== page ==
After a long wait, Tripura is going to witness the arrival of the first vessel from neighbouring Bangladesh on Saturday, connecting the state’s Gomati river with India’s national waterways through Bangladesh’s Meghna river.
The trial run of the inland waterways protocol route between India and Bangladesh started on Thursday with a boat carrying 50 metric tonne of cement from Bangladesh, set to arrive later today at Sonamura in Sepahijala district, 60 kilometres from Agartala.
The Sonamura (Tripura)-Daudkandi (Bangladesh) route was included in the Indo-Bangladesh Protocol (IBP) routes signed by Indian high commissioner in Bangladesh, Riva Ganguly Das, and Bangladesh shipping secretary, Mohammad Mezbah Uddin Chowdhury, at Dhaka this May.
According to a survey conducted by the Bangladesh authorities, 89.5 kilometres out of the 90 kms of the Sonamura-Daudkandi protocol route falls in Bangladesh and the remaining 500 metres falls in India.
Earlier in July, a floating jetty on Gomati river was launched as part of the Indo-Bangla international inland waterways project.
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Since 2018, a series of expert visits from the inland waterways authority of India and the land port authority of India were carried out to check the feasibility of using river Gomati, the longest river of the state, for the waterways connectivity route.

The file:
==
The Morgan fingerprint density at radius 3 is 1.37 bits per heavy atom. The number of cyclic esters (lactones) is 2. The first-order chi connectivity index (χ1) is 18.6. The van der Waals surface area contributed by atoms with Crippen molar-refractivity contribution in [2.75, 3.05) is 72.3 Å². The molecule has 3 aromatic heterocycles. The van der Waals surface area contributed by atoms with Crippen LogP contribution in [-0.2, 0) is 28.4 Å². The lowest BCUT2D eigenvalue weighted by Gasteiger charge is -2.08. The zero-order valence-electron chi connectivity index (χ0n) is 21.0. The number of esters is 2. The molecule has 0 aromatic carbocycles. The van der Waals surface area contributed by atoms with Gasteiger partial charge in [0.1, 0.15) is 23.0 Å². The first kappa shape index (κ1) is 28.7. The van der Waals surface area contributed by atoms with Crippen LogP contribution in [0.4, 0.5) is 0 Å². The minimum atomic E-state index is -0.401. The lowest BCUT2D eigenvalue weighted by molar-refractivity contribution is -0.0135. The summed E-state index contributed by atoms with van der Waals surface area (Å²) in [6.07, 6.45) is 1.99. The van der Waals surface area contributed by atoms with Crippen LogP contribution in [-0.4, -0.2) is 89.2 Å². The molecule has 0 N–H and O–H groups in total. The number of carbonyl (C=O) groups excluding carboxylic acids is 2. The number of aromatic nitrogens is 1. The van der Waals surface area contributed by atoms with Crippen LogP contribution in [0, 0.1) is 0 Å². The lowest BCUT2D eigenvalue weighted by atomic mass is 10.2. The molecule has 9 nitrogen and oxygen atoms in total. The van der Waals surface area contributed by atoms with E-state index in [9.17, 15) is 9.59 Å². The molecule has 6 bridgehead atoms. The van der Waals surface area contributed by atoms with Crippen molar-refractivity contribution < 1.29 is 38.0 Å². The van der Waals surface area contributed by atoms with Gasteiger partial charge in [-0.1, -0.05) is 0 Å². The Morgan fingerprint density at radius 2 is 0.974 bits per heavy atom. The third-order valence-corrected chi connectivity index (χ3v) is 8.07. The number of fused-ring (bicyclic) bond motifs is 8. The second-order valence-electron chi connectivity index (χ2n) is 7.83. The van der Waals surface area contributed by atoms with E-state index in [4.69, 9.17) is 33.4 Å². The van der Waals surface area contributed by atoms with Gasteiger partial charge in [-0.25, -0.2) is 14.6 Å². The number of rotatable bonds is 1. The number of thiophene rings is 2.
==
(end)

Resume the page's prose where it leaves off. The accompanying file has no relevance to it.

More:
According to the plan, dredging of the Gomati riverbed would be done enabling small boats and ships’ movement from Sonamura to Bangladesh’s Ashuganj port. Construction of a terminal building was also part of the plan to check the imported goods.
Earlier in July, chief minister Biplab Kumar Deb said the project would boost Indo-Bangla bilateral trade making Tripura a key trade hub in the northeast region. He predicted that the export volume would increase from Rs 30 crores to Rs 400 crores and the state would import goods worth of Rs 2,000 crores in one year.
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Currently, goods worth Rs 645 crores are imported.
Welcoming the new project, president of the Tripura chamber of commerce and industries ML Debnath said, “Unidirectional rivers like Gomati river are without tidal waves and don’t have large volume of water across the year. Except the monsoons, proper dredging may keep the route in operation for at least six months a year. As it is first of its kind, we welcome the move.”
According to an economic expert, 150 times higher volume of goods are imported through roadways via Akhaura Integrated Check Post (ICP) compared to the 50 metric tonnes of goods that could come through the project jetty. The expert also said that the potential of the project for local employment generation might not be so high.
All Tripura merchant association sees hope in the waterways project saying that imported goods from Bangladesh would be available at affordable rates.
An Agartala-based export-import trader said that Tripura would benefit from the transit charges of goods transported through Bangladesh.